The Lord's Prayer…
(from a February 4, 1973 conference)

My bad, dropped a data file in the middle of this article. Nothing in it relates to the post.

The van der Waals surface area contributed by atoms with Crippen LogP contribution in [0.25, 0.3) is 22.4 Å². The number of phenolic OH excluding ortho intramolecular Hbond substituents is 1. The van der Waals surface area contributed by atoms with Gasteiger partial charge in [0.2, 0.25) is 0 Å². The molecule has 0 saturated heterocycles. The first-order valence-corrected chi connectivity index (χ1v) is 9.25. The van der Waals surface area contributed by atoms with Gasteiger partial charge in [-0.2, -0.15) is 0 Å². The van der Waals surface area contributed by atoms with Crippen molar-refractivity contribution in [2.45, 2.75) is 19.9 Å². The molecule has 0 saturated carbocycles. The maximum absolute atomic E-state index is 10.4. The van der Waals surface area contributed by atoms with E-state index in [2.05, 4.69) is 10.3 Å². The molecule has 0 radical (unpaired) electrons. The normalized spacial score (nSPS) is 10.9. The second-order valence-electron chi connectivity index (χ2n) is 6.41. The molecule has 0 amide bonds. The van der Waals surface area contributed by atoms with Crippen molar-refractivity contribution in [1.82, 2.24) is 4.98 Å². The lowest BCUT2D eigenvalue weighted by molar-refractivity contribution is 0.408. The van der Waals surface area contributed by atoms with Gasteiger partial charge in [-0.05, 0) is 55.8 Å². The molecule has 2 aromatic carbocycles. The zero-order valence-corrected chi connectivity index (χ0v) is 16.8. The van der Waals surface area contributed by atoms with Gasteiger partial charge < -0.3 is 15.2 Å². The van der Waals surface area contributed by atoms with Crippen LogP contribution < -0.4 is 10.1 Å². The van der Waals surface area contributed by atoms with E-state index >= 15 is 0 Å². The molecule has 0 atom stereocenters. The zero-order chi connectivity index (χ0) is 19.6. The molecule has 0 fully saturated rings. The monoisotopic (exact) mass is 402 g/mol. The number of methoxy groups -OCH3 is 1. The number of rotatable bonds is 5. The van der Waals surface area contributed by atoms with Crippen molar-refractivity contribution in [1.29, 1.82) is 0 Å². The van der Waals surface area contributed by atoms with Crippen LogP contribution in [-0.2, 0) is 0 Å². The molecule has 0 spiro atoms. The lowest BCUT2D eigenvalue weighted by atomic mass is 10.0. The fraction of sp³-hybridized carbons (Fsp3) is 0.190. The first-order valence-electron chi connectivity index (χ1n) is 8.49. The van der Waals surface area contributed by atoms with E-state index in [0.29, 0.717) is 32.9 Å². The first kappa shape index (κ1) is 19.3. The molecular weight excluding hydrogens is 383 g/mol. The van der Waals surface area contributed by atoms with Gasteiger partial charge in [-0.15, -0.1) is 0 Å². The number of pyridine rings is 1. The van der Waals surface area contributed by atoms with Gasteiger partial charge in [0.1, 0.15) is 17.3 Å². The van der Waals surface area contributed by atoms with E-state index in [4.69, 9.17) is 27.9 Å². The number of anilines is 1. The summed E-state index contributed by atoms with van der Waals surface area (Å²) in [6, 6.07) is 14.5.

The Our Father is the perfect model of all prayer.  It is not just a set form of words for us to recite, but the model on which all prayer must be founded.  There are some strange books about prayer . . . being written these days.  One way of judging them is by seeing whether they can be reconciled with the Our Father.  If you read of some author saying our prayer should be concerned only with the needs of this world, and our meditation confined to pondering on ways of increasing social justice in the world, and that God wants us to look at this world and not at Him, then you can dismiss that teaching, since prayer begins by looking at Our Father in heaven and not at His work and wishes on earth.  If someone tells you that prayer is a purely individual affair and you should forget all other people and things in your prayer, then you can dismiss that advice, as we are meant to pray for our common daily bread; we are meant in prayer to forgive our neighbor; and we are meant in prayer to seek release and protection from all evil.  Any prayer that is not compatible with the Our Father is a false prayer.  Although we shall not find all the elements of the Our Father in all our prayer all the time, we shall find all the elements of the Our Father in our prayer in general over any reasonable period of time, if it is true prayer.